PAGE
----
Let’s recap what we’ve seen so far. Firstly, that linear and nonlinear regression have a lot in common. They share the basic framework, the loss function, and can be optimized with the same algorithm. Both approaches have the potential to overfit, and this tendency can be mitigated by providing lots of data. And each has a natural lever by which to increase their power, which can sometimes cause overfitting, but otherwise improves performance.

The crucial distinction, though, is in *how* the power of the model is increased. For linear regression, we increase the power by augmenting the feature space, carefully choosing the new features to include. For deep learning, we increase the size by giving the network more intermediate features to work with — in practice, this comes down to mindlessly increasing some hyperparameters. It’s not immediately obvious, but you should view this as a huge point in the favor of deep learning, and it is important to understand why.

Switching from linear to nonlinear regression represents a switch from manually-engineered features into features “discovered” by gradient descent. The bitter lesson of the last few decades is that you and I, as two humans, are not as good at identifying useful features as gradient descent. Deep learning frees us all from the burden of our own inadequacy by allowing the model to choose *for itself* which complex nonlinear features to include.

Note that in this example, even a very small deep learning model (with only ~9,800 parameters) worked better than the 33,152-feature linear model. So it’s not just a matter of parameter count. The intermediate features learned by the small deep learning model were clearly *better* than the ones I added manually. There are a couple caveats to this; I didn’t utilize any domain knowledge, my choice of features was naive, I didn’t push it very hard. But here’s the thing: I didn’t push deep learning very hard, either. I didn’t have to, and that’s the whole point. In deep learning, gradient descent did the work for me. As tasks get more challenging, the amount of work I need to put in to find comparably-useful features grows, and it soon becomes completely intractable for any human to design features as well as a neural network can discover them.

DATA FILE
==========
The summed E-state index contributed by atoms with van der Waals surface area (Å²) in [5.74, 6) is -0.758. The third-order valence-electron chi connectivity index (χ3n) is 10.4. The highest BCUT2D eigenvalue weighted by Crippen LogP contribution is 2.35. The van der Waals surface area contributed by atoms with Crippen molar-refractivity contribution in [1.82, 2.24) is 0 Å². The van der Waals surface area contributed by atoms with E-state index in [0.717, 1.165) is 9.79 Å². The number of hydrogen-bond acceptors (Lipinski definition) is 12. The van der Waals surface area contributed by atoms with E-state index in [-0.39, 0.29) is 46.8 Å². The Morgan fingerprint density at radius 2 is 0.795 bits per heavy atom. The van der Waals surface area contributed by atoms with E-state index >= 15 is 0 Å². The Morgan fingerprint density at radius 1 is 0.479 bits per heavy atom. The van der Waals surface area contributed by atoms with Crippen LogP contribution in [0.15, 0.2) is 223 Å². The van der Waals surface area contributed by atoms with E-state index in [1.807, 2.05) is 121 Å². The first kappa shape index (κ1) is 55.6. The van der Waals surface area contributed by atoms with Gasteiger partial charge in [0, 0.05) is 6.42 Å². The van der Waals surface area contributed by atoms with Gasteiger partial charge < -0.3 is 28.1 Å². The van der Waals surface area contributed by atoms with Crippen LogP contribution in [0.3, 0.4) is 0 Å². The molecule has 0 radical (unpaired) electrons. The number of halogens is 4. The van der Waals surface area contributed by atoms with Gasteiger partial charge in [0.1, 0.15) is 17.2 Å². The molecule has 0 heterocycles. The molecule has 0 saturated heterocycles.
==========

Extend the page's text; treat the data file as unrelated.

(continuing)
I want to state this one more time for emphasis: *gradient descent is better than you at finding good features*. Yes, I’m talking to *you*, Mr. Domain Expert. Yes, I’m aware that you have a PhD in this domain, and that you have spent your whole career identifying good features for ML models, and that you have a long resume of working on elite teams where only the best feature-identifiers are employed. But you’ll soon need to face the reality of the situation: when compared against the features learned by deep neural networks, your best efforts will inevitably fall short. A bitter lesson indeed.

You probably have a big objection to this line of thinking. We’ve seen that deep learning can discover features, yes. But doing so seems to require a lot of data. In this essay, I’ve handwaved that away, because I have lots of data available for this toy task. But what if in the real world, you don’t have so much?

This is a totally understandable concern. All the feature-learning abilities in the world are useless if there isn’t enough data to learn them from. But things are not quite so dire as they may initially seem, thanks to some surprising and unintuitive properties of deep learning. This is where things may start to get a little funky: nonlinear regression, for all its similarities to its linear counterpart, is in some ways qualitatively completely different.

When it comes to deep learning, the elephant in the room is overfitting.

Thus far, I’ve paid lip service to the conventional wisdom on overfitting. The standard intuition is that if a model is sufficiently large, the learning procedure will simply memorize the training data, resulting in a function that is useless for out-of-sample predictions. Classic results in learning theory lend theoretical rigor to this intuition, by proving that the gap between in-sample error and out-of-sample error is guaranteed to be smaller than the complexity of the model (as measured by the so-called “VC dimension”). These led people to believe that the best models to use were the simple ones.

But as we have already begun to see, there is a more to the story.

Let’s take a look at the same data from before — where we trained deep learning models of various sizes — but visualized differently. Now, I’ll put the model size on the x-axis, and we can look at how performance on a particular dataset changes as we increase the model.